A precious wetland is under threat. We can save it.

Atlanta 500 Women Scientists
5 min readAug 26, 2019


By Nastassia V. Patin, Nicole M. Baran

Photo credit: Nicole M. Baran

Every year, half a million people visit the Okefenokee National Wildlife Refuge near the Florida-Georgia border to paddle through the peaceful waterways. The 438,000-acre federally protected swamp is home to more than 200 varieties of birds and 60 kinds of reptiles. Alligators cruise through the water and lounge on the banks for canoers to safely observe. Several threatened species like the gopher tortoise and eastern indigo snake call the refuge home.

In the spring of 2018, we were part of the annual tourist influx. Thanks to Okefenokee Adventures, one of several local businesses served by swamp tourism, our group paddled among the cypress trees and lilies, and slept on raised platforms surrounded by gators, owls, and a complete absence of human activity. It was truly one of the most unique experiences of our lives and we left the swamp with a profound appreciation for this unique ecosystem. However, future Georgians may not have the same opportunity we did. Everything that makes the Okefenokee special is threatened by a recent proposal to mine the surrounding area.

Photo credit: Nastassia Patin

Earlier this year, Twin Pines Minerals proposed a mining operation on Trail Ridge, a geological feature situated about 4 miles from the Okefenokee. The Alabama-based company hopes to extract titanium, a mineral used in a wide range of industrial and commercial products including paint and cosmetics. This is the same site that DuPont proposed mining twenty years ago; that project was defeated after opposition from local residents and environmental groups. Today, the same concerns about potential impacts to water quality, ecosystem health, and economic integrity are motivating people to speak up against the mining proposal.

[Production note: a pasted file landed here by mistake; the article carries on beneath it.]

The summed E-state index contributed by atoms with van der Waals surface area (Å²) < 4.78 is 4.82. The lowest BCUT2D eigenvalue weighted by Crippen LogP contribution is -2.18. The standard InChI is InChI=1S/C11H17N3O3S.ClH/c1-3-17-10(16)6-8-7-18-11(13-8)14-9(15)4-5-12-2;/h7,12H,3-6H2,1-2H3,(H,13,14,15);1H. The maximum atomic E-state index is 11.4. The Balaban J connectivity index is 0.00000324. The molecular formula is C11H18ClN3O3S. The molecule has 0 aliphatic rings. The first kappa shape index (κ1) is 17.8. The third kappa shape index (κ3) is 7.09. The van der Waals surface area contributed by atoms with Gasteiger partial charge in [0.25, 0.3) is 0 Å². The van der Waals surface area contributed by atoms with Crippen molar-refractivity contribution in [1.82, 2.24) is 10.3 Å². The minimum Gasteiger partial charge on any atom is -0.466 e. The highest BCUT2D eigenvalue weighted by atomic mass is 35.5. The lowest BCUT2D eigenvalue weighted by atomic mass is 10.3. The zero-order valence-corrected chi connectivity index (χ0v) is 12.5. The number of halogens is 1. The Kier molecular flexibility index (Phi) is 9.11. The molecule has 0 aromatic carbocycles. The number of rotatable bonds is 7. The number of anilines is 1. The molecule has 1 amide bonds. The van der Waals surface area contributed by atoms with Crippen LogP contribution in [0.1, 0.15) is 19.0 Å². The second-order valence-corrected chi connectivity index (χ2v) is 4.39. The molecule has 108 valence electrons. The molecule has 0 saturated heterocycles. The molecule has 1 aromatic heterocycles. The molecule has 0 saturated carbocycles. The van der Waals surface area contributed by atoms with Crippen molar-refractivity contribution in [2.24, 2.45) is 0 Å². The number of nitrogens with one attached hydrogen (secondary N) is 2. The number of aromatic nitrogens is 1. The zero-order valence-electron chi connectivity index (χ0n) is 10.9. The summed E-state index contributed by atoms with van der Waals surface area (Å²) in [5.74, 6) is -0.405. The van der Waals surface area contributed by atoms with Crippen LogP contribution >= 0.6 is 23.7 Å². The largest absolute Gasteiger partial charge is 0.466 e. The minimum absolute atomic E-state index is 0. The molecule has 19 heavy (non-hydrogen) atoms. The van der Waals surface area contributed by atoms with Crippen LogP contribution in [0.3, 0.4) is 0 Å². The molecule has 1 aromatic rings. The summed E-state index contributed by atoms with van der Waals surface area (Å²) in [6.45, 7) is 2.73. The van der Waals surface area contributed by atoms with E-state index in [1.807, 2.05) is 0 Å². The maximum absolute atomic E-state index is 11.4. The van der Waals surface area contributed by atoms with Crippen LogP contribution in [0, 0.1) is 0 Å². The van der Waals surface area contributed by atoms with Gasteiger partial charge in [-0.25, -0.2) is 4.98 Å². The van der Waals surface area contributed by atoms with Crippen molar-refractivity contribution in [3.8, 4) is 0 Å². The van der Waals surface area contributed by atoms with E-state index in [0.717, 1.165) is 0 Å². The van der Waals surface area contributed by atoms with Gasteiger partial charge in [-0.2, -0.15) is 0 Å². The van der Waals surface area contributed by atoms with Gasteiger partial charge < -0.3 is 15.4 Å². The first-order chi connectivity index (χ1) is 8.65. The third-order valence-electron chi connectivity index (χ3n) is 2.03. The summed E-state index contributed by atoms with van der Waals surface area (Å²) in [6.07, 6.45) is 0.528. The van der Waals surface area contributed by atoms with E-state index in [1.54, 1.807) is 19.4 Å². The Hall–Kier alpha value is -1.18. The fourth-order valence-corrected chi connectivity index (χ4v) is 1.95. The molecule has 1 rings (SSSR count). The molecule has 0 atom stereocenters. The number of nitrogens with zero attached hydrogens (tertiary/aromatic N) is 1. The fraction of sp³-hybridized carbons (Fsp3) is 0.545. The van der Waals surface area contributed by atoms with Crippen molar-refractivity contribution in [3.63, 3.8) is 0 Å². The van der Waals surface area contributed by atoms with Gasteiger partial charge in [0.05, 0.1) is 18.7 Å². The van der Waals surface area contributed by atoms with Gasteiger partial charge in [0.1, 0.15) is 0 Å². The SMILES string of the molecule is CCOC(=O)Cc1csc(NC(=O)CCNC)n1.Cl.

The Okefenokee Swamp is not just a place to observe alligators and birds in their natural, undisturbed habitat. It also plays an important role in buffering storm impacts and fighting climate change. It is an enormous peat bog, one of the most valuable ecosystems on earth. According to the International Union for the Conservation of Nature, peatlands “are critical for preserving global biodiversity, provide safe drinking water, minimize flood risk and help address climate change.” A full 10% of global greenhouse gas emissions are the result of draining peatlands, so this mining operation could substantially contribute to greenhouse gas emissions. It would also put at risk our ability to manage and respond to the worst effects of climate change, including worsening storms, increased flooding, and prolonged drought. Peat bogs like the Okefenokee help minimize the risk of flooding and drought by regulating water flows.

And, of course, the Okefenokee and Trail Ridge are home to several protected species that could be impacted by the proposed work. These include species that are federally threatened or endangered (like the indigo snake and red-cockaded woodpecker) and many other species (like the gopher tortoise and gopher frog) that have declined substantially and are currently being evaluated for listing under the Endangered Species Act. Much of these species’ native habitat in the Southeast has already been lost to agriculture, mining, and other development, so protecting remaining patches of quality habitat, like the Trail Ridge area, is essential for reversing declines and helping species persist.